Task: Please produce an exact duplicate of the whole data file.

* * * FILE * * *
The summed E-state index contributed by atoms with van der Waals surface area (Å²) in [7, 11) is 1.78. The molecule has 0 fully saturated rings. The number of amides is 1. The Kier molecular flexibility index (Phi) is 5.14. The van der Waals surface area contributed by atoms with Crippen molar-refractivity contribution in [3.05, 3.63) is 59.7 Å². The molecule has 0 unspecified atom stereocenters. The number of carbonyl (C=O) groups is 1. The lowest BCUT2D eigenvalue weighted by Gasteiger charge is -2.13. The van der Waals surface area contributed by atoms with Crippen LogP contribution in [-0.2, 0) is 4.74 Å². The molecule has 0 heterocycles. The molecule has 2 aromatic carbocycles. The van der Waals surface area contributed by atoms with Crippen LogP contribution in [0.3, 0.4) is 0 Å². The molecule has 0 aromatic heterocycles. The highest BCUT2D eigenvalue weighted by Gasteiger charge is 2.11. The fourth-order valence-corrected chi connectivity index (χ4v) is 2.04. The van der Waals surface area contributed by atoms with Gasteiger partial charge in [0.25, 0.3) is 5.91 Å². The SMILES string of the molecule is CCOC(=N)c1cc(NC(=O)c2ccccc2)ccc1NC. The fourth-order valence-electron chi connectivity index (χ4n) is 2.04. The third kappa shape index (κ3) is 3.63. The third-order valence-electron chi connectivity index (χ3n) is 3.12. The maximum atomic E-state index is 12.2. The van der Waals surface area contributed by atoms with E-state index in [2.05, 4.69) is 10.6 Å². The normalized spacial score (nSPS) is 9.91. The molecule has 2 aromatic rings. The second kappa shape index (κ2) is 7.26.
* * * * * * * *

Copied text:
The summed E-state index contributed by atoms with van der Waals surface area (Å²) in [7, 11) is 1.78. The molecule has 0 fully saturated rings. The number of amides is 1. The Kier molecular flexibility index (Phi) is 5.14. The van der Waals surface area contributed by atoms with Crippen molar-refractivity contribution in [3.05, 3.63) is 59.7 Å². The molecule has 0 unspecified atom stereocenters. The number of carbonyl (C=O) groups is 1. The lowest BCUT2D eigenvalue weighted by Gasteiger charge is -2.13. The van der Waals surface area contributed by atoms with Crippen LogP contribution in [-0.2, 0) is 4.74 Å². The molecule has 0 heterocycles. The molecule has 2 aromatic carbocycles. The van der Waals surface area contributed by atoms with Crippen LogP contribution in [0.3, 0.4) is 0 Å². The molecule has 0 aromatic heterocycles. The highest BCUT2D eigenvalue weighted by Gasteiger charge is 2.11. The fourth-order valence-corrected chi connectivity index (χ4v) is 2.04. The van der Waals surface area contributed by atoms with Gasteiger partial charge in [0.25, 0.3) is 5.91 Å². The SMILES string of the molecule is CCOC(=N)c1cc(NC(=O)c2ccccc2)ccc1NC. The fourth-order valence-electron chi connectivity index (χ4n) is 2.04. The third kappa shape index (κ3) is 3.63. The third-order valence-electron chi connectivity index (χ3n) is 3.12. The maximum atomic E-state index is 12.2. The van der Waals surface area contributed by atoms with E-state index in [2.05, 4.69) is 10.6 Å². The normalized spacial score (nSPS) is 9.91. The molecule has 2 aromatic rings. The second kappa shape index (κ2) is 7.26.